Negotiations drag on into the night, but strike stays
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MPILETSO MOTUMI and Clement Manyathela
A settlement is yet to be reached in the road freight transport strike with negotiations still under way last night.
And as negotiations continue, truck drivers are planning to march through the streets of Joburg to the bargaining council in Braamfontein tomorrow.
This comes after the Labour Court on Friday passed an interdict prohibiting worker unions and its members from obstructing public roads and workplaces, causing damage to any property and vehicles, committing any act of intimidation, public disorder and violence and carrying any weapons.
They were also interdicted from intimidating any person who did not voluntarily participate in the strike action. This included all non-striking employees in the industry.
But South African Transport and Allied Workers Union (Satawu) spokesman Vincent Masoga said the interdict did not affect the actual strike.
He said their plan of action for the week, if they did not reach a conclusion with the employers, would include a national strike on Tuesday.
“We will be marching to the bargaining council in Braamfontein,” he said.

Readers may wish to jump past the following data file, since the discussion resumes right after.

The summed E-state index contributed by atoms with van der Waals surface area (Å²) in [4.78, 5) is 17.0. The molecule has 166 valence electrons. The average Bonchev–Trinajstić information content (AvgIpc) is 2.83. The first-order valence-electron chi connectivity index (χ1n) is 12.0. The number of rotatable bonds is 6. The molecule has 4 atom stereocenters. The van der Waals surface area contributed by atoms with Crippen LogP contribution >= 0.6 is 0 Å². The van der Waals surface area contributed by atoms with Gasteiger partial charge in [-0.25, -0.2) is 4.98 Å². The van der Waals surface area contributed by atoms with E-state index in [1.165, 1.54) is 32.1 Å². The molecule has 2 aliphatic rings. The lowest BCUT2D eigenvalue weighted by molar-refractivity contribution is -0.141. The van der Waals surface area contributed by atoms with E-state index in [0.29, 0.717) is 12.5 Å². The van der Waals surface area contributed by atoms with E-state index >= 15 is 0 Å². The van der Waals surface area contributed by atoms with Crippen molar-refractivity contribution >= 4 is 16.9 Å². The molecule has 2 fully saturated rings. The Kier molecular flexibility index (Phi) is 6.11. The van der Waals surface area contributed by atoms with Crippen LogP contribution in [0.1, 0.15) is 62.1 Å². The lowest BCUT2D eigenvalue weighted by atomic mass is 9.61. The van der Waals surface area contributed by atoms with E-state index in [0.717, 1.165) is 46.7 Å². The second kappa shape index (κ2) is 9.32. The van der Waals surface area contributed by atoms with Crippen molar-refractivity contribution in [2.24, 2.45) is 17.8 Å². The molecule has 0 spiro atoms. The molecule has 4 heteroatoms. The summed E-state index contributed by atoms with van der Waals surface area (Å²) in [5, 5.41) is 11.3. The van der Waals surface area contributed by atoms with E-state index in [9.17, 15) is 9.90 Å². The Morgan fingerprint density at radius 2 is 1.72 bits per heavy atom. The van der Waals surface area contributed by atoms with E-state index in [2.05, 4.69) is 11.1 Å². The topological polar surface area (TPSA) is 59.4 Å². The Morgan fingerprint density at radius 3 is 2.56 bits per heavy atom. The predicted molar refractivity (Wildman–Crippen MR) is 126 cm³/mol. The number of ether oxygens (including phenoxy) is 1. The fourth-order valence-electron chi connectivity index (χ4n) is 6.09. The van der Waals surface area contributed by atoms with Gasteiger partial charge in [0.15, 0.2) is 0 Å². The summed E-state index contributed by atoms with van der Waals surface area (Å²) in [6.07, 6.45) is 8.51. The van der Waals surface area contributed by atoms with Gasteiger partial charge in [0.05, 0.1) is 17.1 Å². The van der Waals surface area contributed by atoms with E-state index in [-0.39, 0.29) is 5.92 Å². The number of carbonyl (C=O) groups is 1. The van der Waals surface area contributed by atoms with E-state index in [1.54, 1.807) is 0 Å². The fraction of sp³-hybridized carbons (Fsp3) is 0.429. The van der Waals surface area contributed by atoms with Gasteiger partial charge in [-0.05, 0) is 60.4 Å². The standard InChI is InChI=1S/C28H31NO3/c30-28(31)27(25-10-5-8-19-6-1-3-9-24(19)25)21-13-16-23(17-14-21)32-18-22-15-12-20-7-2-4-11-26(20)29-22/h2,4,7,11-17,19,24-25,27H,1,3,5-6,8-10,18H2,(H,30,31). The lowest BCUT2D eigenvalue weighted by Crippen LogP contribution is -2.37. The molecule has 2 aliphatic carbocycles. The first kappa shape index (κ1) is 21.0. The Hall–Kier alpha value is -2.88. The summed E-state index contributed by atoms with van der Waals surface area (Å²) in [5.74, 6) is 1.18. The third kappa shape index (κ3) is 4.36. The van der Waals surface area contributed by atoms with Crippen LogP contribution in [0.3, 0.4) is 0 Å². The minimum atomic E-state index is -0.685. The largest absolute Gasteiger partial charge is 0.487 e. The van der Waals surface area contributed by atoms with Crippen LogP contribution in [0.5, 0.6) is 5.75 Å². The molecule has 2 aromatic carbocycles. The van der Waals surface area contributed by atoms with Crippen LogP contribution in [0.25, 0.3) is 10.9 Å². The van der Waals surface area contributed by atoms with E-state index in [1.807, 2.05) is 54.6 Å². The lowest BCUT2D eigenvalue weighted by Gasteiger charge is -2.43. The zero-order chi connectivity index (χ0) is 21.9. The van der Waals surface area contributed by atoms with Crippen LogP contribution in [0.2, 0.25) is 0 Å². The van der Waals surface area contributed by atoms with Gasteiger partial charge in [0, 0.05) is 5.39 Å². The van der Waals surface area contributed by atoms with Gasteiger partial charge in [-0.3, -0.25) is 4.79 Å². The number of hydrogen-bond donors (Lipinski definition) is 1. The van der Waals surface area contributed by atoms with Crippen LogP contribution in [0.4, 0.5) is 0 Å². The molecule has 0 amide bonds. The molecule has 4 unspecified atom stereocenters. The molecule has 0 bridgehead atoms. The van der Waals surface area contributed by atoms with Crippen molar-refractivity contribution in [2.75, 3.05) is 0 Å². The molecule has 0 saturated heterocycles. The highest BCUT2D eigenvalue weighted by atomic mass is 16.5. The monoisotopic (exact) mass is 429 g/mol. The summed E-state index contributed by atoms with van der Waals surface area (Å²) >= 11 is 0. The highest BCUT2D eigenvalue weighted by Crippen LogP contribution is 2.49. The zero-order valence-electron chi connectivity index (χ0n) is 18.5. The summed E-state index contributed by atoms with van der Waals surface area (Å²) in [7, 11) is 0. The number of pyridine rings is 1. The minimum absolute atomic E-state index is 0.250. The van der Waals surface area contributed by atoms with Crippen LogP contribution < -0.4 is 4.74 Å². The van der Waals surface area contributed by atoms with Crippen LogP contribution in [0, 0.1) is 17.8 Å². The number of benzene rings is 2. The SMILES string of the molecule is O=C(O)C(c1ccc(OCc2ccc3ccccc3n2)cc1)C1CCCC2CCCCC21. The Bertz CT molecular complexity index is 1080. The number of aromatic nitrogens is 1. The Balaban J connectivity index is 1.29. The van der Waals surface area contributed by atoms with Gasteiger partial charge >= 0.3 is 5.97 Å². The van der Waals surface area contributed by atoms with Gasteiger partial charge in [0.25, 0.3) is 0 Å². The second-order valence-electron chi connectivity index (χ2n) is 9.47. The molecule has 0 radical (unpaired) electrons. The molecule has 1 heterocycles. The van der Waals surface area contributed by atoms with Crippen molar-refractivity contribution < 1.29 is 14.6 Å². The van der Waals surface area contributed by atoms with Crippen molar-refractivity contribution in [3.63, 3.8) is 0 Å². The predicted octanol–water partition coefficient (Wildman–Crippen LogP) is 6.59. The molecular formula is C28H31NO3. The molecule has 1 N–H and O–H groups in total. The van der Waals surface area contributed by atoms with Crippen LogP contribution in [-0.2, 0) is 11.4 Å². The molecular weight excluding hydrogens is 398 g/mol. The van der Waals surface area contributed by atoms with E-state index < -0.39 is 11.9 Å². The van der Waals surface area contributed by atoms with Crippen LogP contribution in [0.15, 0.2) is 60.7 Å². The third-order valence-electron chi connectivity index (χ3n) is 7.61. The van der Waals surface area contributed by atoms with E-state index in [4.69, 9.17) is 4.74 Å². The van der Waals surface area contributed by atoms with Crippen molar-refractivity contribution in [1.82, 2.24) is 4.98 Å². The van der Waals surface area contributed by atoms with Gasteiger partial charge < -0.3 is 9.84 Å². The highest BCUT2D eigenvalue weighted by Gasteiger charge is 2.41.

The week-long strike started last Monday when over 20 000 road freight transport industry members demanded a 12 percent wage increase.
The weekend talks came after the unions rejected the nine percent offered to them last Tuesday.
“We are still engaging in talks as no agreement has been reached,” said RFEA executive officer Magretia Brown-Engelbrecht.
But as the strike enters its second week, some non-striking drivers have expressed sympathy for their striking colleagues despite threats and violence.
Franse Sebola, a 44-year-old truck driver from Mpumalanga, says although his life is in danger for not joining the strike, he supports the strikers in their bid for a higher wage.
“Most of these truck drivers have families to look after, and the little money they earn is not enough,” he said.
Sebola, who supports his mother, wife and two children did not want to divulge how much they get paid but it is understood that a truck driver’s take-home pay is between R4 000 and R5 000 depending on overtime.
Sebola, who has been driving the length and breath of the country for the past six years, said he has to work overtime almost everyday to boost his salary. Sometimes he sleeps in his truck at the side of the road.
The company he works for has its operations in the Northern Cape, and Sebola is only able to visit his family every month end.
Since the strike started last Monday, several people have been injured and trucks damaged in incidents countrywide.
“We are scared… as long as you are driving a truck, you are in danger,” Sebola added.
He said while he was driving from the R21 on Thursday evening, he was shocked at the sight of a burning truck ahead.
“I then made my way back and chose an alternative route to get to my destination,” he said.
Satawu said on Saturday that truck striking drivers aligned to their union were not responsible for the acts of violence.
Satawu and the Motor Transport Union have distanced themselves from an alleged agreement between workers and employers in the Cash in Transit (CIT) sector.